Penalties may be higher for Commercial Drivers charged with DWI – and the consequences could reach far beyond the courtroom. The holder of a Commercial Driver’s License (CDL) may have his or her license suspended for a year, be imprisoned for up to a year, and/or pay a fine of up to $1,000. If you hold a CDL and have been charged with a DWI, your livelihood is at stake. Seek the help of an experienced attorney immediately.
>> Can I be charged with DWI for using vehicles other than a car?
You can be charged with Boating While Intoxicated under New York State Navigation Laws. Since legislation passed in 2006, penalties for BWI and BWAI have been on par with penalties for DWI and DWAI in New York State.
In some states, you can also be charged with a DWI while riding a bicycle. This isn’t the case in New York: state DWI law is limited explicitly to motor vehicles. Individuals riding altered bicycles equipped with a motor may still be charged with a DWI; individuals riding any bicycle while intoxicated may still face misdemeanor charges for public intoxication or public endangerment, for example.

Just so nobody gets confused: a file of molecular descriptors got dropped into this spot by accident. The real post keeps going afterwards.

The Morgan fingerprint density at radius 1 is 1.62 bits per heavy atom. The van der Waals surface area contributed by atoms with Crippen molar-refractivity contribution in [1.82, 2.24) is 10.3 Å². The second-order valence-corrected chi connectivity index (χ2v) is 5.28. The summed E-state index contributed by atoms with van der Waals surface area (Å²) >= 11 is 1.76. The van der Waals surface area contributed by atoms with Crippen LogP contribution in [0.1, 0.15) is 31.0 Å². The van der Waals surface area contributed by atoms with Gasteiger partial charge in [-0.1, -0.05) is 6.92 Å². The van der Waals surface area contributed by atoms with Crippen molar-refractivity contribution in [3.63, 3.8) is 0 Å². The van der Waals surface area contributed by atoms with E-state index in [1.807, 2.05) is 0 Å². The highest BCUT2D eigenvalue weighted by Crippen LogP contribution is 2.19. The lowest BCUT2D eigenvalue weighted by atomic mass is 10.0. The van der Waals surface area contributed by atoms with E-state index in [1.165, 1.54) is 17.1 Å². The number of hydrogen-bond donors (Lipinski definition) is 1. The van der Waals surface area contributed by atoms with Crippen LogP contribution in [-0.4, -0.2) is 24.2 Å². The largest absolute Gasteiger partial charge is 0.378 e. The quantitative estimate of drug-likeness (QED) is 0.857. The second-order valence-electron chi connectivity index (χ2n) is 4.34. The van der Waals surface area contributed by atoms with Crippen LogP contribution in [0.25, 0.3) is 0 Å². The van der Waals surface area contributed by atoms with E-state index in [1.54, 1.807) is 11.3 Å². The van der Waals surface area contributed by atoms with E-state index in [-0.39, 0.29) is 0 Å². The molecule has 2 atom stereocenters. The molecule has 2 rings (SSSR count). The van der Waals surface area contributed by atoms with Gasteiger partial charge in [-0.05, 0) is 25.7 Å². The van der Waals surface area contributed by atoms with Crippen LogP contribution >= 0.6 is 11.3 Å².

The same applies to horses and to horse-drawn carriages. Because of the precedent of People v. Szymanski (1970), drivers of horse-drawn carriages, while subject to all the traffic regulations governing motor vehicles (such as stopping at red lights, keeping right, etc.), may not be convicted of DWI or DWAI.
>> Can I be charged with a DWI in a non-moving vehicle?